It is important to remember that people spend more time at work than they do at home. Most of the hours spent at home are asleep, so they don’t count. 40 hours a week with people you didn’t choose to be with is hard. Changes made to the workflow, environment, or polices at the workplace are far-reaching. They affect the morale and psyche of the employees, especially if they have been there a long time. It is the same as going into a person’s house and redecorating without their permission. They won’t know where anything is. They won’t feel settled. They won’t know their place. Then, instead of improving workflow, you’ve just halted it.

Big changes can result in trauma. Trauma occurs when something huge and unexpected happens that feels unfair and unjust. Everything that you knew to be true is now up for grabs. Nothing makes sense. There is a sense of betrayal and loss of trust. People who are experiencing trauma feel like ships lost at sea, with no guidance and no security.

A good manager, like a good captain of a ship, gets everybody working together and in the same direction. It takes time to build up that level of trust. People don’t respect the title or the position. They respect the person – and they can’t respect what they don’t know. They need to know that you are fair, you can be trusted, and you know what you are asking them to do. They need to know that the changes you are asking them to implement are necessary and helpful and not arbitrary. They need to know that their opinion, experience, and input matters. Mostly, they need to be treated as unique and important people, and not cogs in a machine. People aren’t pieces.

Focus – on management and praise

Oprah Winfrey says that what you focus on expands, and this is extremely important to appreciate when it comes to dealing with people. Whether you are a teacher or a manager, this approach can make all the difference.

One of the best things you can do is praise someone when they are doing something good. Even if what they are doing is their everyday task, praise them. If you are a manager, you could tell them you appreciate that they make it a priority to come in on time, use their time well, are polite to the customers. Don’t wait to praise them for extraordinary acts. If the only time you speak to them is to tell them what to do and when they have done it wrong, you won’t ever see exceptional work.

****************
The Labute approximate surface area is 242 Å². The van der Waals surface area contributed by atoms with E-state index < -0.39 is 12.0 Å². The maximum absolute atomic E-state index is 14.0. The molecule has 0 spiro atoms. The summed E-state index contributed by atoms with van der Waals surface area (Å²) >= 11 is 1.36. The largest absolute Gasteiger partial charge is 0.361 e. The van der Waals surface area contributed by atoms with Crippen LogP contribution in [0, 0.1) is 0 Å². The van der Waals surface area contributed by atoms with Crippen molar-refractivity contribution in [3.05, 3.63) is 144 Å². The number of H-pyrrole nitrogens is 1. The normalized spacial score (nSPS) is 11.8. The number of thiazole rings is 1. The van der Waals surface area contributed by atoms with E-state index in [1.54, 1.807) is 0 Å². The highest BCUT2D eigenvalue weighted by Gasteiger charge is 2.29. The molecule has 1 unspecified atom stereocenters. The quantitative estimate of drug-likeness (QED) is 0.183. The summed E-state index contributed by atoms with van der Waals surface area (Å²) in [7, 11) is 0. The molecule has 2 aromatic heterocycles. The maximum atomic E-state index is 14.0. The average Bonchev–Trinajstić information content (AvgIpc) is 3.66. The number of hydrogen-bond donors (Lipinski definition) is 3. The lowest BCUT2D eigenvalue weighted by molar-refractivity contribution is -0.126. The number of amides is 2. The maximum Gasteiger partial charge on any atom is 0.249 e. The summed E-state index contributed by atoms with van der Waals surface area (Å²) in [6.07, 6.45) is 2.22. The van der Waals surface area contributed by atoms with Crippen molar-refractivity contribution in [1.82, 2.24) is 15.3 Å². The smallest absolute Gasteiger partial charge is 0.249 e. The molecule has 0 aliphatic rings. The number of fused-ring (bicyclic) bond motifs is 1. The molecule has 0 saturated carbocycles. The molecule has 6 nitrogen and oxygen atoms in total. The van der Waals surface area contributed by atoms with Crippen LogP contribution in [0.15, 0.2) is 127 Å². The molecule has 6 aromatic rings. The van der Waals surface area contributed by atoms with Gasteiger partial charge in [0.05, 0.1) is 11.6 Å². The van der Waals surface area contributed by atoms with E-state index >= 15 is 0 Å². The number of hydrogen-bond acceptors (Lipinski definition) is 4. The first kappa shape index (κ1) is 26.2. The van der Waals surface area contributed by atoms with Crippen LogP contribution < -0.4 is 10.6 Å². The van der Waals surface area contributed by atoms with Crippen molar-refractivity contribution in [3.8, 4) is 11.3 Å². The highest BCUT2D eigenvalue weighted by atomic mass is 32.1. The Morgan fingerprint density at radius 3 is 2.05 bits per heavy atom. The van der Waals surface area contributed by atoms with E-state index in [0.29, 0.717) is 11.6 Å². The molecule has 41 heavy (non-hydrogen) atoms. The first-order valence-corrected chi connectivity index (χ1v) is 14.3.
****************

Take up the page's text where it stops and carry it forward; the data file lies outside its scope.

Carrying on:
Praise costs nothing, and reaps huge dividends.

Consider dog training. If you only give attention and energy to the dog when it is making a mistake or performing an undesirable action, that is all you will see. Not just because that is where your attention is, but also because that is where he is getting your energy. Dogs, like people, want energy. If they can’t get it in a positive way, they will seek it in a negative way. Being yelled at for doing something wrong is still better than being ignored for doing something right.

You may think “Why should I praise someone for doing their job?” Because that is your job. That is what a manager is supposed to do. Managers aren’t just there to direct traffic – they are there to make sure things go smoothly. Praise is the grease that oils the wheels.

One of the worst things you can do is tell your staff you are going to send “mystery shoppers”. This makes them feel threatened. It encourages them to act better only out of fear. Fear is a terrible motivator. If you have to use mystery shoppers, have them only report when a staff member is doing a good job. It doesn’t have to be exceptional. It just has to be good. If you do that, it will encourage them to be good for the sake of getting caught being good. There will be a benefit, a payoff, a reward for doing good work.

Singling out one or two people for praise out of a large group is great for those few people and terrible for the rest of the team. If ten people out of three hundred get awards or recognition, then what does that do to the morale of the rest of the group? Consider what they do in Special Olympics. Everybody gets an award.